The lesson of Dawson’s case is that an employee’s sexual orientation can swallow up an otherwise actionable claim of sex discrimination.  Even though Dawson’s Title VII claims were based on her sex and her gender-nonconformity, the court concluded that Dawson was trying to “bootstrap” protection for sexual orientation into Title VII by framing discrimination targeted at her sexual orientation as a claim of discrimination based on her gender-nonconformity.3  This has become a common story for lesbian and gay employees.  Due to the absence of statutory protection for sexual orientation discrimination at the federal level,4 lesbian and gay plaintiffs frequently lose their sex discrimination and gender-stereotyping claims because of their sexual orientation, with courts relying on reasoning similar to that used by the Second Circuit in Dawson’s case.5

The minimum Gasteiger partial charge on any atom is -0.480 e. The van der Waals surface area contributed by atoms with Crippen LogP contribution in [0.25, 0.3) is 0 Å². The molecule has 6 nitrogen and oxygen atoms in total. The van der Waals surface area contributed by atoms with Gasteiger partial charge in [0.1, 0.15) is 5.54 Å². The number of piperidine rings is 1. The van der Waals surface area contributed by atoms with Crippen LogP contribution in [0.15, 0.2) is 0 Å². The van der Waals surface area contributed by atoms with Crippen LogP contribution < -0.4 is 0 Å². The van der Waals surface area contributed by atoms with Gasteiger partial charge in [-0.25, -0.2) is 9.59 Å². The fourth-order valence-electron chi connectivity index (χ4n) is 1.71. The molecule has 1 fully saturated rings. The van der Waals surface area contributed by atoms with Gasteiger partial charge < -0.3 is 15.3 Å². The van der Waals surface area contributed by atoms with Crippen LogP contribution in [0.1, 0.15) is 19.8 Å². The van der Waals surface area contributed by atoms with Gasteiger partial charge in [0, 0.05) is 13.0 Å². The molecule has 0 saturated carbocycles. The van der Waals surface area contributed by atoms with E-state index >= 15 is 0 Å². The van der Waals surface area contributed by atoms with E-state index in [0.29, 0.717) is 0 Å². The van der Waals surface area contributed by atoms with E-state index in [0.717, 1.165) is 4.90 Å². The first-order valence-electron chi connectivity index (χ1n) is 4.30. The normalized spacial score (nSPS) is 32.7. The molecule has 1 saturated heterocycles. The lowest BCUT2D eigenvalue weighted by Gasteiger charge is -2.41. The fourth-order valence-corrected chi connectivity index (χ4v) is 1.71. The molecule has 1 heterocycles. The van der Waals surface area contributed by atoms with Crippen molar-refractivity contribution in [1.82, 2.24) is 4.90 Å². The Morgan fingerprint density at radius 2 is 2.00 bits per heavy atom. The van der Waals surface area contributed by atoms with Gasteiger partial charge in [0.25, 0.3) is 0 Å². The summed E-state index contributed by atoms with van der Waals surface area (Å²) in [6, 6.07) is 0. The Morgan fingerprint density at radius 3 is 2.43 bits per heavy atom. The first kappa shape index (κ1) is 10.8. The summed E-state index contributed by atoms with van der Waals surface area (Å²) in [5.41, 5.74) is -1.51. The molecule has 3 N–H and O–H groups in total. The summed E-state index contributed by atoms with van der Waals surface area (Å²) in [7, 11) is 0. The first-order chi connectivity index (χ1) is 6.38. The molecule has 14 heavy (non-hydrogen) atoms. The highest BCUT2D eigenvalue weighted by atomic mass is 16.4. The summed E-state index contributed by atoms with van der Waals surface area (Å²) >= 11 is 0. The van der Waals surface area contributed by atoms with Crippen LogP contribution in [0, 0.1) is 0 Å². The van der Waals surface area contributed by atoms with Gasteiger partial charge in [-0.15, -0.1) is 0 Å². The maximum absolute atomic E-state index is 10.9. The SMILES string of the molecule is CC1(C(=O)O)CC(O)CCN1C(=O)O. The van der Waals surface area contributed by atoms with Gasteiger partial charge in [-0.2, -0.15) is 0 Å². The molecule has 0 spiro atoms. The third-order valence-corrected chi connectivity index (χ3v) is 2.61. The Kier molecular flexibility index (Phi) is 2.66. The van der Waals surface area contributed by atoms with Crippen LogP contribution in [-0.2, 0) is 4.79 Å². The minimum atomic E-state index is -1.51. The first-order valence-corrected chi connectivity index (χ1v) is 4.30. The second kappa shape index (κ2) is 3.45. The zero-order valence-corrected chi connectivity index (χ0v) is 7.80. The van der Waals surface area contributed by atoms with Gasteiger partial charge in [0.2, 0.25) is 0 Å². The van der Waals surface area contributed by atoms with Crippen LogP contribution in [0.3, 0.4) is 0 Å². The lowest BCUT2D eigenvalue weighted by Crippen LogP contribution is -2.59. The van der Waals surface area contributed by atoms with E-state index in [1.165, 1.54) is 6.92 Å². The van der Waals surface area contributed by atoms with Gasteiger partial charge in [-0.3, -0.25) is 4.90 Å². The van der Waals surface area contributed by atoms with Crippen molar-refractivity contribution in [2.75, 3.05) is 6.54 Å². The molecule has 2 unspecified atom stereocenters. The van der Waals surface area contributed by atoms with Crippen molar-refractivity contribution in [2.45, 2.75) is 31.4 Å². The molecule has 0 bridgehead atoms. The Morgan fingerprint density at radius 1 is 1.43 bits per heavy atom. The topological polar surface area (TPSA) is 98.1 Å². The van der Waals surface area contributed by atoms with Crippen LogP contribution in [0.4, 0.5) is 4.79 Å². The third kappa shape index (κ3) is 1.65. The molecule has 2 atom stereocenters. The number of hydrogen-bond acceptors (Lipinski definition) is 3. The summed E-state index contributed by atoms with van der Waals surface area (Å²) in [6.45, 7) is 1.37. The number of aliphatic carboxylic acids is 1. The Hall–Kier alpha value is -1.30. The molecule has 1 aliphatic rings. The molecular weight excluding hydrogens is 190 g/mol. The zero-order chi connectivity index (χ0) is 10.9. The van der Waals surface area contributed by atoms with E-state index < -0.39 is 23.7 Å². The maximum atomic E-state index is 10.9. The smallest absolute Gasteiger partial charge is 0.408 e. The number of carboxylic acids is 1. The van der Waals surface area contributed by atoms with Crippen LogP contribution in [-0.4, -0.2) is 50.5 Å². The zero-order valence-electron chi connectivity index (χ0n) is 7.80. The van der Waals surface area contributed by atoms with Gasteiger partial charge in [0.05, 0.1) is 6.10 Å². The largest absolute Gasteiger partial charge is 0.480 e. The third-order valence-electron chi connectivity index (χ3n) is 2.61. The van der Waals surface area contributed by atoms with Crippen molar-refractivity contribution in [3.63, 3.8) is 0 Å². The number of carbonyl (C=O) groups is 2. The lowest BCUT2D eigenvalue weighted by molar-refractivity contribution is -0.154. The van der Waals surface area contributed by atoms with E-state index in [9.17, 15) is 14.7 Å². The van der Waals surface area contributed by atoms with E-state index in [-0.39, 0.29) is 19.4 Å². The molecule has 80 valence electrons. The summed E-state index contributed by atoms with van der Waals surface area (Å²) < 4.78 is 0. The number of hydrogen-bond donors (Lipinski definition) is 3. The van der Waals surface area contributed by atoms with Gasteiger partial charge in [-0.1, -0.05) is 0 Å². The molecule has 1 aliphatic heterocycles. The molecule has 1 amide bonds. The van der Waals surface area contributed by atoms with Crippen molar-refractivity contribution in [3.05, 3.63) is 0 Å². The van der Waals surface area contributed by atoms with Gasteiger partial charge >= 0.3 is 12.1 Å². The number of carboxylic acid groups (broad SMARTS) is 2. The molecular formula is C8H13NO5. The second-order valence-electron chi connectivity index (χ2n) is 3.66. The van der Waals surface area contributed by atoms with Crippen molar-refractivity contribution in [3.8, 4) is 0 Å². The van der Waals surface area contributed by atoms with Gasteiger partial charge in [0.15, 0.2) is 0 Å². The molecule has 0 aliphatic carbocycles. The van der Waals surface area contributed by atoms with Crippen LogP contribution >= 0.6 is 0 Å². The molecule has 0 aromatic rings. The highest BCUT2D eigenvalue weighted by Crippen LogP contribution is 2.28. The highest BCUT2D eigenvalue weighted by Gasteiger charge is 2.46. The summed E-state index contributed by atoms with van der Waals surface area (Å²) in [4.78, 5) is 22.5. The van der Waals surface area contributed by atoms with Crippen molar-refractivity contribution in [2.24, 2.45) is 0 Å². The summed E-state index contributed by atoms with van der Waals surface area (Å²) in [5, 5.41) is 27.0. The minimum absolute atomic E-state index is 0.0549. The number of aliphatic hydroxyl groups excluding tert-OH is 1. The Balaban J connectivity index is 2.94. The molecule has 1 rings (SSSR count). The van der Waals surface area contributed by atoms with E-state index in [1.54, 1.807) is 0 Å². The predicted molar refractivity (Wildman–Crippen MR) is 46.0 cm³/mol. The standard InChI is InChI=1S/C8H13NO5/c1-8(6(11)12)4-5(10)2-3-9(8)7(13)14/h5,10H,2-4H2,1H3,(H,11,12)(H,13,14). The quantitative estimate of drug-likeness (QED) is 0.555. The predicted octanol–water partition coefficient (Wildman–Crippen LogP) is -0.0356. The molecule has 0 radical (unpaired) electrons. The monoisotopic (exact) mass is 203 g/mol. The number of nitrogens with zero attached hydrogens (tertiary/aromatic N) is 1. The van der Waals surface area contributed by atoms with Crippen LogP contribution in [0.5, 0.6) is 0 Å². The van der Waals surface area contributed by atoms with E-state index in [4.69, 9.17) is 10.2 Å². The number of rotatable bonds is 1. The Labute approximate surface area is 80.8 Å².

My Article offers a critique of these “bootstrapping” cases from a perspective that has been overlooked in employment discrimination law and scholarship.6  The focus of that critique is heterosexuality.  In contrast to homosexuality and, to a lesser extent, bisexuality—both of which have been the subject of extensive scholarly attention—heterosexuality is largely absent from scholarly discussions about sexuality.  The absence of heterosexuality from the scholarly literature is not surprising because in American culture heterosexuals are typically thought of as not having a sexual orientation.  Instead, heterosexuality is the normative baseline against which all other sexual orientations are tested.  As such, heterosexuality tends to be absent from discussions about sex and sexuality.  This is especially true of legal discourse about sex and sexuality—courts rarely even acknowledge the existence of heterosexuality, let alone consider its legal implications.